787 Dreamliner takes flight
A bunch of media people, Boeing and ANA executives and one hardcore fan who paid US$33,000 for a seat are to be the first passengers on the much-anticipated Boeing 787 Dreamliner.
The maiden commercial flight took off from Narita, near Tokyo, on October 26, landing in Hong Kong at 4.pm. local time.
But, we have to ask, why so much fuss?
Clearly the airlines see something they like. Japanese airline ANA, the inaugural customer for the three-years-delayed high-tech jetliner, has put in an order for 55 of the aircraft.
And despite China Eastern canceling its order of 24 aircraft, there is still a total order list of 797 aircraft.
This is because the aircraft is one of the most advanced launches into the airline industry in recent years.
It is 60 percent less noisy than other planes of its size and capability. Clever engineering features -- such as a fuselage made of lightweight composite materials -- allow it to use less fuel than competitors. It emits less nitrogen dioxide.
And it has stamina. The twin-aisle aircraft has a range of 15,200 kilometers, making it the only mid-size plane that can fly long-range routes, according to Boeing.
But none of that really describes the in-flight experience. Here's what the 250 or so passengers flying today, and thousands more in the future, can expect from this hi-tech ride.
More on CNNGo: Dreamliner's first commercial flight announced
More space, for bags at least
Boeing promises the 787 will have more space for passengers to "move about in the cabin."
But, let’s face it, aircraft makers promise more space almost every time they launch a new plane.
“When the 747 first came out, it had lounges with pianos,” aviation blogger Brett Snyder tells CNN. “Then the airlines realized that they needed a lot more seats to make more money on each flight, and the lounges disappeared.”
Whether the 787 will be configured with eight or nine seats per row depends on each airline. Launch carrier ANA will install eight seats per row.
This Dreamliner test-flight video does not fill us with optimism.
The clip, which shows a fully loaded Dreamliner cabin with an eight-abreast configuration, appears to show cattle-class legroom that's just as cramped as we’ve come to know in other aircraft.
What looks certain is more overhead space.
Boeing promises that the 787’s spacious stowage bin, 30 percent larger than the bin on its 777 aircraft, will allow passengers to store at least one large roll-abroad bag in an overhead compartment.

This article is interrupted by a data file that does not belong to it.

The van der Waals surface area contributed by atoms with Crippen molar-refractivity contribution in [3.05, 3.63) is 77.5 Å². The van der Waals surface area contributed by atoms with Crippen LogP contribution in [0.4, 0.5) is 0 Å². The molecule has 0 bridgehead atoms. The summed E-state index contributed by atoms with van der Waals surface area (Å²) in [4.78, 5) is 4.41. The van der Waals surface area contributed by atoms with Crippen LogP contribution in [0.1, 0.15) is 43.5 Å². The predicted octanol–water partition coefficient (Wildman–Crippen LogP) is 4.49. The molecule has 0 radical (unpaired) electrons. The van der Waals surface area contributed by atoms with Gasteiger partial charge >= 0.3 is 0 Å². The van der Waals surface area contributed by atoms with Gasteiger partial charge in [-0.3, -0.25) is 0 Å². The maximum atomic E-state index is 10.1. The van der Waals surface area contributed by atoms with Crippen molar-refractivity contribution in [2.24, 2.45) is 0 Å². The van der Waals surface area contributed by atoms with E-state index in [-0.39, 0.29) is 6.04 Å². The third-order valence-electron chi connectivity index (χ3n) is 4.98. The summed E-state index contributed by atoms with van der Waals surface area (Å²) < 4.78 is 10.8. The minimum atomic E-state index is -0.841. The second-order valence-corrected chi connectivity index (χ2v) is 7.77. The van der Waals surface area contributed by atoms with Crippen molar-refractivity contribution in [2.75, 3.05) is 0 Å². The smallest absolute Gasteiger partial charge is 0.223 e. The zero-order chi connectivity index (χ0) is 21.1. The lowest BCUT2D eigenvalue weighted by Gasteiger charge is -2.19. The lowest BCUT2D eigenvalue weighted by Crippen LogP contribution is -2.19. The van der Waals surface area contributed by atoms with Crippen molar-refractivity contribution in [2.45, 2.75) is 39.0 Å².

Also on CNNGo: Airbus reveals plane of the future
Plane with a view
Just how tightly we’ll sit together is subject to the whims of individual airlines, but windows are one Dreamliner design feature that carriers can’t alter.
Measuring 48 centimeters high and 28 centimeters wide, Dreamliner windows are more than 30 percent larger than those on most similarly sized airplanes.
What is game changing about the windows, however, is that Boeing engineers have done away with plastic shades altogether.
Instead of pulling shades up and down, passengers will adjust the brightness of windows with a button.
Using an electrochromic dimming system, passengers can turn windows from fully transparent to completely dimmed.
"Passengers will have more control over what they see outside," says Boeing systems engineer Ali Mawani.
This video shows the window technology at work at the 2009 Paris Air Show.
It smells and feels better
Like most Boeing aircraft, the 787 will be fitted with High Efficiency Particulate Air filters to remove bacteria, viruses and fungi.
In addition, Dreamliners will be equipped with gas filters designed to remove odors, ensuring that passengers don’t have to endure the smell of unpalatable airline meals for too long.
The 787's cabin will also be pressurized at an altitude of 6,000 feet. Most similar aircraft have cabin altitudes pressurized at 8,000 feet. Lower cabin altitude will enable passengers' bodies to absorb more oxygen, making them less susceptible to air sickness, says Boeing.
While the 787 won't exactly sail bump-free through turbulence, passengers can anticipate less motion sickness, thanks to a system that detects turbulence and changes wing control surfaces to counteract its effects.
Tweaks in the cabin, including a quieter air-conditioning system, vibration isolation in sidewalls and interior materials that are less squeaky, are expected to make for generally smoother flights.
Fancy LED mood lighting is another "flight revolution" being touted by Boeing.
“The lighting can gently simulate a full flying day for longer flights, gradually changing through a spectrum of lighting from day into night,” says Boeing's website.
Lighting schemes include lavender light when fliers need to relax, and warm, orange-tinted light during meal service.
While the 787 Dreamliner will hardly turn that 12-hour flight with two screaming kids into an aeronautical joy, it does appear to be making long-haul flights a little more pleasant.
More on CNNGo: Date of Dreamliner's first commercial flight announced